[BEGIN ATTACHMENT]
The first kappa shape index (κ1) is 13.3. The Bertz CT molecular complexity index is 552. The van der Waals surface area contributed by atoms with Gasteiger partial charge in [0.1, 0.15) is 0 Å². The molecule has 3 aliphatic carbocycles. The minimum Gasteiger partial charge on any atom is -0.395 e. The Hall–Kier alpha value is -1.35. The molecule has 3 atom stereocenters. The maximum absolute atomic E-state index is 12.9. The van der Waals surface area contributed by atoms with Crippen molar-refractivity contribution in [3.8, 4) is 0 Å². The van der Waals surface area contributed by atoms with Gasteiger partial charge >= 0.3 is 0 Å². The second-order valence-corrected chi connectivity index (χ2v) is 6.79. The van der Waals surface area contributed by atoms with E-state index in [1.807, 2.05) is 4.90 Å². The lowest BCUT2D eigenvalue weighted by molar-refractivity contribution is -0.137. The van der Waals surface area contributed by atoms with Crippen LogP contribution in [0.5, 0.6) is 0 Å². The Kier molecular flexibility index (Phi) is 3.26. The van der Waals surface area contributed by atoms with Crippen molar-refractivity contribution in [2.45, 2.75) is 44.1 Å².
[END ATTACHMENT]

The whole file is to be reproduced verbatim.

The first kappa shape index (κ1) is 13.3. The Bertz CT molecular complexity index is 552. The van der Waals surface area contributed by atoms with Gasteiger partial charge in [0.1, 0.15) is 0 Å². The molecule has 3 aliphatic carbocycles. The minimum Gasteiger partial charge on any atom is -0.395 e. The Hall–Kier alpha value is -1.35. The molecule has 3 atom stereocenters. The maximum absolute atomic E-state index is 12.9. The van der Waals surface area contributed by atoms with Crippen molar-refractivity contribution in [3.8, 4) is 0 Å². The van der Waals surface area contributed by atoms with Gasteiger partial charge >= 0.3 is 0 Å². The second-order valence-corrected chi connectivity index (χ2v) is 6.79. The van der Waals surface area contributed by atoms with E-state index in [1.807, 2.05) is 4.90 Å². The lowest BCUT2D eigenvalue weighted by molar-refractivity contribution is -0.137. The van der Waals surface area contributed by atoms with Crippen LogP contribution in [0.5, 0.6) is 0 Å². The Kier molecular flexibility index (Phi) is 3.26. The van der Waals surface area contributed by atoms with Crippen molar-refractivity contribution in [2.45, 2.75) is 44.1 Å².